In light of the fact that this was the decision of a trial court, little credence was given to it. Last year, however, the first appellate court had the opportunity to squarely address the issue. In Olmstead v. Federal Trade Commission, WL 2518106 (July 6, 2010), the Florida Supreme Court was confronted with the efforts of a creditor of a 100% owner of a Florida LLC. Of course, the issue was whether the creditor was limited to a charging order. Florida’s governing statute is somewhat unusual in that the operative restriction provides that:
“Unless otherwise provided in the articles of organization or operating agreement, an assignee of a limited liability company interest may become a member only if all members other than the member assigning the interest consent.”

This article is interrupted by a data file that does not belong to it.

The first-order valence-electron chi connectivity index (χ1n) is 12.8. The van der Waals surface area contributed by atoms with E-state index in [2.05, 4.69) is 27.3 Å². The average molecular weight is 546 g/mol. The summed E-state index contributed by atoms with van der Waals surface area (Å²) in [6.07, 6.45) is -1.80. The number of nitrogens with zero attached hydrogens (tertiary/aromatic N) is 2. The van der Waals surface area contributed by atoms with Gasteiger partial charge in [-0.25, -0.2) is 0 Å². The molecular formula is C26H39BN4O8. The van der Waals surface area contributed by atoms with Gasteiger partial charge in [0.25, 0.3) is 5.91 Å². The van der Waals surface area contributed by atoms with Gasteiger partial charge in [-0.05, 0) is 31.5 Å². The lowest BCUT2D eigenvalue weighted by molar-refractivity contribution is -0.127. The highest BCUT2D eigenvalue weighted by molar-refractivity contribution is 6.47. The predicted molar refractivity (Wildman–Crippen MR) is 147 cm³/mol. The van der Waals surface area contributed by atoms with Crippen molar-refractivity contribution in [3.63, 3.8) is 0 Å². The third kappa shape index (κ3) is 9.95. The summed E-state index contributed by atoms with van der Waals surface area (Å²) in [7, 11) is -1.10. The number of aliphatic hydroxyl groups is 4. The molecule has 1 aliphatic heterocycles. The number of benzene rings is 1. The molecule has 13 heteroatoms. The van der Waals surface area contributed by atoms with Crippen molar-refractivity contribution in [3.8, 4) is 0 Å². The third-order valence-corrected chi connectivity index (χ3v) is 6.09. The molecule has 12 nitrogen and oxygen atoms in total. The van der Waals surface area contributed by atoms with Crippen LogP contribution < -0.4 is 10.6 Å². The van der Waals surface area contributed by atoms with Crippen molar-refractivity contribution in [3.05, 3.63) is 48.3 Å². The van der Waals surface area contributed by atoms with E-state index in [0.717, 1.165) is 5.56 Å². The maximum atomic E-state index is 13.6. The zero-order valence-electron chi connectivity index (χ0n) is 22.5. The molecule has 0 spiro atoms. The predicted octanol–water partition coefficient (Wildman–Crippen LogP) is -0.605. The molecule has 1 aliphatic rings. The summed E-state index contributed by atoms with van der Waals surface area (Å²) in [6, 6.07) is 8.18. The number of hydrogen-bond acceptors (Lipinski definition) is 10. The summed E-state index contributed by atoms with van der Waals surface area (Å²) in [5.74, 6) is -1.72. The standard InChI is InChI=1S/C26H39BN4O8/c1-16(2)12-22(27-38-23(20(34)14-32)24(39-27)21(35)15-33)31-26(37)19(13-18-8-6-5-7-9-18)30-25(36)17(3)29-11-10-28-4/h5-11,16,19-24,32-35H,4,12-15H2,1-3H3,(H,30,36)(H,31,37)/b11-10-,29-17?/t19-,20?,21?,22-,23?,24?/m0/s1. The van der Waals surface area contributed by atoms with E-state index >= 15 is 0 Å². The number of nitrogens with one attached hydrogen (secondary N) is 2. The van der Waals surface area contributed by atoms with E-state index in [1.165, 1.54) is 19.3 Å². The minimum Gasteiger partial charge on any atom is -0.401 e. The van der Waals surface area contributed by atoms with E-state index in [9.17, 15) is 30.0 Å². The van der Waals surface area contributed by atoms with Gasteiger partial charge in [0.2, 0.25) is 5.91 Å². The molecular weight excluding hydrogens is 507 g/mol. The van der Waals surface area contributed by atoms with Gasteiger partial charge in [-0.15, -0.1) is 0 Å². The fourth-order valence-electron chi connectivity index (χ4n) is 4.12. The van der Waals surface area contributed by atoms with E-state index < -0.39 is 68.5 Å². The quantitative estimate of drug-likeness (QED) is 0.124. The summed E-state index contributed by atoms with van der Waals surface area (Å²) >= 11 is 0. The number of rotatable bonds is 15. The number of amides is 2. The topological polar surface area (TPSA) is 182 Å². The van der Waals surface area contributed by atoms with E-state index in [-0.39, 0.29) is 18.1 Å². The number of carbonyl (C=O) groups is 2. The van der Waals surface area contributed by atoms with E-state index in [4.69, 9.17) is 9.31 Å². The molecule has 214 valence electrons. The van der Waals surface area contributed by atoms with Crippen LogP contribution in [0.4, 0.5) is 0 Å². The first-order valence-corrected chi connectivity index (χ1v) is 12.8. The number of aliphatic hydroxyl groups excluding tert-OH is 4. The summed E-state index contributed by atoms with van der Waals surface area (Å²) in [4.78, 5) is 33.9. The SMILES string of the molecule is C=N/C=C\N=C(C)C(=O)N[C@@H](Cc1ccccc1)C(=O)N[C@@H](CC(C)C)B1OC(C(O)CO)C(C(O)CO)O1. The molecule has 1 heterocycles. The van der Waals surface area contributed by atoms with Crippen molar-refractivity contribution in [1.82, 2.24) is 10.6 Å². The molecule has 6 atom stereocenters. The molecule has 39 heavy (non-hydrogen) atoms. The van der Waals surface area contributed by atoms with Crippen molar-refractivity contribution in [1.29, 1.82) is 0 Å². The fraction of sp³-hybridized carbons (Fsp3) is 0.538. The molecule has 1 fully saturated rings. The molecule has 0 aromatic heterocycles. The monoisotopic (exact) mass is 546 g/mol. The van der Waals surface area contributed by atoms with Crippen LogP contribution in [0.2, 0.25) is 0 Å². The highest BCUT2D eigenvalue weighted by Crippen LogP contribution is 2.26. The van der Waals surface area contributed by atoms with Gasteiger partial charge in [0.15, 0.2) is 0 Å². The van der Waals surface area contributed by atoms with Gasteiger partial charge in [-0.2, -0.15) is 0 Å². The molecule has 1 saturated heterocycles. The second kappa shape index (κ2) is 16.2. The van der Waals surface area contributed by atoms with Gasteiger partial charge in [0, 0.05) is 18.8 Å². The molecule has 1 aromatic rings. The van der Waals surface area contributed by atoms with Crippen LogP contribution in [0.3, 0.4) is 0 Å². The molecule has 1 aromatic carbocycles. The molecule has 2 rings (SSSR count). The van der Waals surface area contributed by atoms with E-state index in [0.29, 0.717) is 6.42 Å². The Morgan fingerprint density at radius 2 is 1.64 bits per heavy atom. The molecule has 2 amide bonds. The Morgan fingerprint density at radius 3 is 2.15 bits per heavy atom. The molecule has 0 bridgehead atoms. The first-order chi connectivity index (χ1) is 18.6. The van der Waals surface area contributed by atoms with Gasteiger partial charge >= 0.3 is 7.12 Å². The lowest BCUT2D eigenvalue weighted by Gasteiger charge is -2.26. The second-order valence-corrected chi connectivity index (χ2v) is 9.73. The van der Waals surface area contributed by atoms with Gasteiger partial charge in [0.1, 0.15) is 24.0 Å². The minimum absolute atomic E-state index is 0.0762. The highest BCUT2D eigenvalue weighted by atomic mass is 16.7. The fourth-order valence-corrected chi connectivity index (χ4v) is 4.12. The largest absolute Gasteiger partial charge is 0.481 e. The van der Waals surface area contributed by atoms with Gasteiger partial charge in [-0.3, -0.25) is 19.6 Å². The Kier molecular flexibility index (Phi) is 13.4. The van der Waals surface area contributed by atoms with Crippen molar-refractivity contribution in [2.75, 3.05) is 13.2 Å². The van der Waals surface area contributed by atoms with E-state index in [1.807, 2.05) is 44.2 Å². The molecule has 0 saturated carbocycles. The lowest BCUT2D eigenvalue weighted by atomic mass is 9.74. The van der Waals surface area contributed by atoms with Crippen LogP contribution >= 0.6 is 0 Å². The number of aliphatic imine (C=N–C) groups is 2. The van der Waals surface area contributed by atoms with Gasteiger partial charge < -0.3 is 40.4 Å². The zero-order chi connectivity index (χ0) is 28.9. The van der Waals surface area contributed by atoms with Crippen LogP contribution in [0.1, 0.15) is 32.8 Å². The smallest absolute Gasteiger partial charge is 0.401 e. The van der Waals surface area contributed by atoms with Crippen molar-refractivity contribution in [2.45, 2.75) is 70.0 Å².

Florida Stats. 608.433(1).
The Florida Supreme Court held that this statute could not apply, because in the single-member LLC, there are no other members who could withhold or give their consent. Many states, notably California and Nevada (see California Corporations Code §17302(e)) are explicit in providing that the charging order is the only remedy available to a creditor of a debtor-member. Florida has no such provision, and this distinction may render Olmstead inapplicable, or at least distinguishable, from those states that have such a provision.
The Nevada Response
In what appears to be a direct response to the Florida Supreme Court’s decision in Olmstead, in June, 2011, Nevada amended its governing statute to add the following highlighted clause:
This section…[p]rovides the exclusive remedy by which a judgment creditor of a member may satisfy a judgment out of the member’s interest of the judgment debtor, whether the limited liability company has one member or more than one member.